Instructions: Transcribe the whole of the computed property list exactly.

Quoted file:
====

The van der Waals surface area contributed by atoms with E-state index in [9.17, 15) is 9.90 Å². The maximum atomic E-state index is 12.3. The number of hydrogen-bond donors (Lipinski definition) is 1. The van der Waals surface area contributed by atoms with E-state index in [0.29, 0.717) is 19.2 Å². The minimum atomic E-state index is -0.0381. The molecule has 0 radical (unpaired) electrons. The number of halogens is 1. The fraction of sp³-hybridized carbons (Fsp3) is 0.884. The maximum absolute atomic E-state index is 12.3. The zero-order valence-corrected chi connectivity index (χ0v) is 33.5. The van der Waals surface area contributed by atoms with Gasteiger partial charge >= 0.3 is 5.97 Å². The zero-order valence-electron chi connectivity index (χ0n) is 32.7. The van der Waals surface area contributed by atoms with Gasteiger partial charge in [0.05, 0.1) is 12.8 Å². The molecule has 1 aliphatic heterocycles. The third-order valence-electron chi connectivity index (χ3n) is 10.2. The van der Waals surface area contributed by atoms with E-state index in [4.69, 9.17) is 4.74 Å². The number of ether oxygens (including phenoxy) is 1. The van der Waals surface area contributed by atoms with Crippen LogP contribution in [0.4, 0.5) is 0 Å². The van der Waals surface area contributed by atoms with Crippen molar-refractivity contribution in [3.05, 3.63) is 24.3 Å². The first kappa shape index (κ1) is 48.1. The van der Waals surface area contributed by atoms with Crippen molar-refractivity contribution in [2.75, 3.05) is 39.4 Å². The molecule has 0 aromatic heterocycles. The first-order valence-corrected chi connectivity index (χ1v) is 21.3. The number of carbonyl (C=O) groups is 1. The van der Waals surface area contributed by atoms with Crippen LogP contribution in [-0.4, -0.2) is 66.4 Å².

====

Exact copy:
The van der Waals surface area contributed by atoms with E-state index in [9.17, 15) is 9.90 Å². The maximum atomic E-state index is 12.3. The number of hydrogen-bond donors (Lipinski definition) is 1. The van der Waals surface area contributed by atoms with E-state index in [0.29, 0.717) is 19.2 Å². The minimum atomic E-state index is -0.0381. The molecule has 0 radical (unpaired) electrons. The number of halogens is 1. The fraction of sp³-hybridized carbons (Fsp3) is 0.884. The maximum absolute atomic E-state index is 12.3. The zero-order valence-corrected chi connectivity index (χ0v) is 33.5. The van der Waals surface area contributed by atoms with Gasteiger partial charge >= 0.3 is 5.97 Å². The zero-order valence-electron chi connectivity index (χ0n) is 32.7. The van der Waals surface area contributed by atoms with Gasteiger partial charge in [0.05, 0.1) is 12.8 Å². The molecule has 1 aliphatic heterocycles. The third-order valence-electron chi connectivity index (χ3n) is 10.2. The van der Waals surface area contributed by atoms with E-state index in [4.69, 9.17) is 4.74 Å². The number of ether oxygens (including phenoxy) is 1. The van der Waals surface area contributed by atoms with Crippen LogP contribution in [0.4, 0.5) is 0 Å². The van der Waals surface area contributed by atoms with Crippen molar-refractivity contribution in [3.05, 3.63) is 24.3 Å². The first kappa shape index (κ1) is 48.1. The van der Waals surface area contributed by atoms with Crippen molar-refractivity contribution in [2.75, 3.05) is 39.4 Å². The molecule has 0 aromatic heterocycles. The first-order valence-corrected chi connectivity index (χ1v) is 21.3. The number of carbonyl (C=O) groups is 1. The van der Waals surface area contributed by atoms with Crippen LogP contribution in [-0.4, -0.2) is 66.4 Å².